Re: Fedora Updates: whole packages vs patches
From: Aleksandar Milivojevic (amilivojevic_at_pbl.ca)
Date: Thu, 09 Dec 2004 16:10:20 -0600 To: For users of Fedora Core releases <firstname.lastname@example.org>
Rick Wagner wrote:
> Another problem though, is recreating the base if you remove the patch. So
> say you install the base: "rpm -Uvh foo1". Then apply the patch: "rpm -Uvh
> foo1-patch1". This over writes the original libfoo with the new one. What
> happens if you try to remove foo1-patch1? RPM could refuse, because doing so
> would delete libfoo, leaving a broken package. It could have maybe
> squirreled the original away, then put it back. Or maybe request the
> location of the original package, and restore the needed parts from there.
> Not insurmountable problems; but not as simple as just shipping patches
Jumping in the discussion late. What OP suggested is basically the way
patches were handled in Solaris. With exception that they are not named
foo-patch1, but rater 232187-06 and you are left to guess which
package(s) that patch will patch ;-)
Anyhow, all the problems discussed are solvable (and are solved in
Solaris packaging system). However, the real question is: is it worth
the trouble implementing the (non-trivial) changes.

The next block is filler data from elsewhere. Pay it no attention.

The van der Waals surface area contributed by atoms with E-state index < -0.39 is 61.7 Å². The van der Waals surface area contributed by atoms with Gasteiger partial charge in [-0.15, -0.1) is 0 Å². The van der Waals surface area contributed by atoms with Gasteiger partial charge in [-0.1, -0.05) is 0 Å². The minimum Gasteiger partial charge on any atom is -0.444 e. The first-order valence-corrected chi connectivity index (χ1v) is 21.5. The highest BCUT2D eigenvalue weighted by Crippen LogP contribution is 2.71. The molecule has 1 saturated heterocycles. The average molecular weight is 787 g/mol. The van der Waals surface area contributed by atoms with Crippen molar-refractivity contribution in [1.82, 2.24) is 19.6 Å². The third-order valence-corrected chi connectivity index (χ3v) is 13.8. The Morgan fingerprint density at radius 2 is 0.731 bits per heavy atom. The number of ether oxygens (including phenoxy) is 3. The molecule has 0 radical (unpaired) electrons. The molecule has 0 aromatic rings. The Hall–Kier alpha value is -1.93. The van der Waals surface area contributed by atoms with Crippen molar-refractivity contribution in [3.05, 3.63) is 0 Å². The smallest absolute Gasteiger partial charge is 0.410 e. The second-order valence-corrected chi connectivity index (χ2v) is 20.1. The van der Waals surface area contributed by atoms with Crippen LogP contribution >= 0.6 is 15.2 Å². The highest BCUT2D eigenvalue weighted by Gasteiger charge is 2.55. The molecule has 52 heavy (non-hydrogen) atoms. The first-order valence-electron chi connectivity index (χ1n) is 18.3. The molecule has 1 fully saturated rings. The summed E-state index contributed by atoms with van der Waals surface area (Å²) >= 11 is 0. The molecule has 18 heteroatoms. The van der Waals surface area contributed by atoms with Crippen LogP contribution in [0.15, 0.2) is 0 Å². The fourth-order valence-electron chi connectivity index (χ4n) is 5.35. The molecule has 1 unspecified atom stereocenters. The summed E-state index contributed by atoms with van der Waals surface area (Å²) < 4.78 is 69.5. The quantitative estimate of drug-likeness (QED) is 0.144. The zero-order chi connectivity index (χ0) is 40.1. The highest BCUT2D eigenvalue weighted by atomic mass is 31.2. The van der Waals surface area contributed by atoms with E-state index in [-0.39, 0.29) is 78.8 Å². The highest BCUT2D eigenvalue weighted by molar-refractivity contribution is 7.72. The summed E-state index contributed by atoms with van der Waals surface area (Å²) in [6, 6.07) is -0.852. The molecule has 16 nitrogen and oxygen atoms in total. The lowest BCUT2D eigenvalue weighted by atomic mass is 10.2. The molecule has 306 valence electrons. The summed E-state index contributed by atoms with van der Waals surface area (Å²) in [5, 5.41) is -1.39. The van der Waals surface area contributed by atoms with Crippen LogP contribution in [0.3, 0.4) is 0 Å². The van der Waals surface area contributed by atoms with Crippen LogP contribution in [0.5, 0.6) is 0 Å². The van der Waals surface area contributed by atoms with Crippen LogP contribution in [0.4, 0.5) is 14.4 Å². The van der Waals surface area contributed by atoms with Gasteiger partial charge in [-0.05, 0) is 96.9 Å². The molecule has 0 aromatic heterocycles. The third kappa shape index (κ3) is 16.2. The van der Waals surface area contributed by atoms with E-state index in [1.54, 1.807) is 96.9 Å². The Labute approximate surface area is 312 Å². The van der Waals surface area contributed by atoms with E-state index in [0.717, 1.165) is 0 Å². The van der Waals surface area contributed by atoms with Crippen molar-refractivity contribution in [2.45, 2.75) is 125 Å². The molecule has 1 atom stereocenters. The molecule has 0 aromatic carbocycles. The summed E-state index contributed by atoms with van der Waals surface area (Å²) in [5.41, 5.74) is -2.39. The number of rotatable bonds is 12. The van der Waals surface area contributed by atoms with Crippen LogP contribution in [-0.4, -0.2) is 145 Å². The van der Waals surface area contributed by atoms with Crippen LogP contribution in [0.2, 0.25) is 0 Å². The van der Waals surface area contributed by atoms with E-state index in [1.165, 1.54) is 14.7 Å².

Both approaches have advantages and disadvantages. On one hand some
bandwith is saved, but on the other hand there's complexity to it. On
Linux you can always back out particular patch revision simply by
reinstalling appropriate package. On Solaris, you can do the same if
you had enough disk space to save backout files. If not, it is a dirty
work to get rid of a patch.
I guess anybody on dialup would vote for Solaris-style patches approach
any day (although those can get just as big as original packages). Most
people with high speed connections would probably opt for simplicity of
the way it is currently done.
How about this idea, that would be something like in the middle.
Implementing a tool that could replace changed files inside binary RPM,
producing new RPM (with bumped version) as output. That way you can
either download a patch, or new RPM. If you download the patch, you
generate new RPM by applying the patch against original distribution
RPM. The only difference from downloaded updated package would be
missing signature. This isn't a big deal because there were signatures
on both the patch and the original RPM, and user can sign resulting RPM
with his own PGP key. The rest of the patching process is the same as
now (install updated RPM, either downloaded one, or the one generated
using the patch).
-- Aleksandar Milivojevic <email@example.com> Pollard Banknote Limited Systems Administrator 1499 Buffalo Place Tel: (204) 474-2323 ext 276 Winnipeg, MB R3T 1L7 -- fedora-list mailing list firstname.lastname@example.org To unsubscribe: http://www.redhat.com/mailman/listinfo/fedora-list